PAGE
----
Michael Foale spent much of his Mir mission trying to console his distressed Russian commander and reassure him that the nearly catastrophic collision wasn't all his fault and that being banned from spacewalking wasn't so awful.
Wednesday, in his first news conference since returning to Earth this month, Foale described his Russian crewmates as misunderstood heroes and recalled his attempts to cheer up commander Vasily Tsibliyev, who assumed _ correctly _ that some of his countrymen would blame him for the crash.
Tsibliyev was guiding a cargo ship by remote control in a docking test when it slammed into the Russian space station June 25, piercing the hull of Mir and cutting power by half.
"What Vasily felt would happen was . . . it would be simplest for organizations that did not want to accept responsibility just to blame him," Foale said.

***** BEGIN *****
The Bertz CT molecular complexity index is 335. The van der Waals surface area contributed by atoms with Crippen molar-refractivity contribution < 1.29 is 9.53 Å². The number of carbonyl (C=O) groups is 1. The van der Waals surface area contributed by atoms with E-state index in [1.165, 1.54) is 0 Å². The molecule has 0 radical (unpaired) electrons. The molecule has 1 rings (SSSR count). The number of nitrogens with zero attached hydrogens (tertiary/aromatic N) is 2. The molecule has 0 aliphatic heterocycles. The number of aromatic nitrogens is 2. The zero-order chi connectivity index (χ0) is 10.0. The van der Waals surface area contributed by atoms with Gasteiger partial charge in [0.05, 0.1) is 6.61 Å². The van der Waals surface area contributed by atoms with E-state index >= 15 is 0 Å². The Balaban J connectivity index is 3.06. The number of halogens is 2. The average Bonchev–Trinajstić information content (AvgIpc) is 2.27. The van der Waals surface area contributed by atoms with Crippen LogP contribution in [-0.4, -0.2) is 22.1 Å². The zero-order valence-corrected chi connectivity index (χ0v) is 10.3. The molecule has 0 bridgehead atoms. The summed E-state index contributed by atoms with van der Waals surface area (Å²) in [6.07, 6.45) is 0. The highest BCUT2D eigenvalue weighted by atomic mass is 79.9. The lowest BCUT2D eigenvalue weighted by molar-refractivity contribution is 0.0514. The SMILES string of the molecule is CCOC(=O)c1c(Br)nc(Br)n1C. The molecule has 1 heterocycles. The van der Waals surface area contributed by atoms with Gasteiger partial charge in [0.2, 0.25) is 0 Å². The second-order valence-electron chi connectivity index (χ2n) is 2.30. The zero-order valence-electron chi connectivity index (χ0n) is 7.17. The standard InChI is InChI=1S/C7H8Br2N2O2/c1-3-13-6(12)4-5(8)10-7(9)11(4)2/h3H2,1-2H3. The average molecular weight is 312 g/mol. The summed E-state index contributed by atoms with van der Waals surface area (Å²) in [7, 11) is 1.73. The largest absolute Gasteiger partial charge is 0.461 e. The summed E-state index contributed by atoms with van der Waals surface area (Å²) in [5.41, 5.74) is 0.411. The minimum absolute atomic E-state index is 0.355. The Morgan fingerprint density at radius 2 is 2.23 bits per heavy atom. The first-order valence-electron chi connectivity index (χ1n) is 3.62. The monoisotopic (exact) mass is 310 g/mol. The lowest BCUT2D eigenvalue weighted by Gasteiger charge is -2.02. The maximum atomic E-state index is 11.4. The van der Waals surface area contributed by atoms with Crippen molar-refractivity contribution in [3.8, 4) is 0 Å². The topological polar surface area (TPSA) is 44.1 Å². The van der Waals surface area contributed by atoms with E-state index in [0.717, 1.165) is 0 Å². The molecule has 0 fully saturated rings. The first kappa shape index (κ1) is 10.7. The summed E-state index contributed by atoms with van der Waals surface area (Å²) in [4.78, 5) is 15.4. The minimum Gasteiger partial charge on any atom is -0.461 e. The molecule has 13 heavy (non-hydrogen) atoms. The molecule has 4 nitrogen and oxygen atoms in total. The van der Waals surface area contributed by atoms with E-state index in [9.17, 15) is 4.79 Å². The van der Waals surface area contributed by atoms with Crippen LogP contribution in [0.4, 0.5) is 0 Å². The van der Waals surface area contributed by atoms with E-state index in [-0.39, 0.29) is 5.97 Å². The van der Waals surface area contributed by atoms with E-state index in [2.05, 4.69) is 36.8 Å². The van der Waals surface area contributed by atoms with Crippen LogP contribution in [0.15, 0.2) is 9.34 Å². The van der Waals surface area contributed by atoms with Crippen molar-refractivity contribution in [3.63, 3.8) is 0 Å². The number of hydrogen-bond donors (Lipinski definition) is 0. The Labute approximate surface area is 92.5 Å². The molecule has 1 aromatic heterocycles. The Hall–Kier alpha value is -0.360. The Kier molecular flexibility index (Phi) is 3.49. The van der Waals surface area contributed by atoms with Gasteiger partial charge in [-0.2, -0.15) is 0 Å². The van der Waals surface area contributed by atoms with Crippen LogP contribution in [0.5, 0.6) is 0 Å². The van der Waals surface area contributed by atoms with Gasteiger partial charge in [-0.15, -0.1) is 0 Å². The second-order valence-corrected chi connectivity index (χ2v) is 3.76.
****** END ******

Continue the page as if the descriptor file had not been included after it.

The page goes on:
"And so the whole effort of Sasha (Lazutkin) and myself was to convince him that the world knows about this accident. We know that many, many people were involved in the decision to do this test, and it turned out to be a great mistake."
Foale said Tsibliyev simply did not have enough navigation information at his disposal.
The low point for Tsibliyev, Foale said, was when he developed an irregular heartbeat from all the stress and was barred from making an "internal spacewalk" to salvage station power.
But Foale said he never lost faith in his commander's ability to lead. "It was quite clear that Vasily was in control of himself," Foale said. "He was just thinking very hard about the severe consequences that could befall him."
Foale, 40, a British-born astrophysicist, said he and his crewmates managed to keep their sense of humor. Foale passed along Mir jokes from the ground, and the three had a good laugh. They talked about which actor should play which spaceman in the inevitable movie. Foale wanted Arnold Schwarzenegger.
The men also got a kick out of Tsibliyev's reaction every time there was a bump: He would suck in his breath.